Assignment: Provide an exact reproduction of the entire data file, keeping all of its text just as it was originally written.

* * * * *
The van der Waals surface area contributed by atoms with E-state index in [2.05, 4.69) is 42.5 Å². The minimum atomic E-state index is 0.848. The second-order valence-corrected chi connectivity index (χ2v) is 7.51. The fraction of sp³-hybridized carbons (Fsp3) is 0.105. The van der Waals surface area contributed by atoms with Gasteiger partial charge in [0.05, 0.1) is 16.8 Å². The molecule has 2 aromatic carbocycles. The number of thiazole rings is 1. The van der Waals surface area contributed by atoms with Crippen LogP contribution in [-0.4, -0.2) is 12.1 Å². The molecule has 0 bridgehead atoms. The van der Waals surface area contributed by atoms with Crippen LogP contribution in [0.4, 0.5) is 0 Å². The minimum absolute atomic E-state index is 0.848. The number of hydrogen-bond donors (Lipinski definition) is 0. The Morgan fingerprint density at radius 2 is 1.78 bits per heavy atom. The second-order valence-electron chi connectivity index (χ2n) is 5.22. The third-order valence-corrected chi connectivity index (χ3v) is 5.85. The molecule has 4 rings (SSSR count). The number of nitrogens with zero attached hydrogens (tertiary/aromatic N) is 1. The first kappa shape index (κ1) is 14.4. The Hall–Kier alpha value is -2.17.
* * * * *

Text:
The van der Waals surface area contributed by atoms with E-state index in [2.05, 4.69) is 42.5 Å². The minimum atomic E-state index is 0.848. The second-order valence-corrected chi connectivity index (χ2v) is 7.51. The fraction of sp³-hybridized carbons (Fsp3) is 0.105. The van der Waals surface area contributed by atoms with Gasteiger partial charge in [0.05, 0.1) is 16.8 Å². The molecule has 2 aromatic carbocycles. The number of thiazole rings is 1. The van der Waals surface area contributed by atoms with Crippen LogP contribution in [-0.4, -0.2) is 12.1 Å². The molecule has 0 bridgehead atoms. The van der Waals surface area contributed by atoms with Crippen LogP contribution in [0.4, 0.5) is 0 Å². The minimum absolute atomic E-state index is 0.848. The number of hydrogen-bond donors (Lipinski definition) is 0. The Morgan fingerprint density at radius 2 is 1.78 bits per heavy atom. The second-order valence-electron chi connectivity index (χ2n) is 5.22. The third-order valence-corrected chi connectivity index (χ3v) is 5.85. The molecule has 4 rings (SSSR count). The number of nitrogens with zero attached hydrogens (tertiary/aromatic N) is 1. The first kappa shape index (κ1) is 14.4. The Hall–Kier alpha value is -2.17.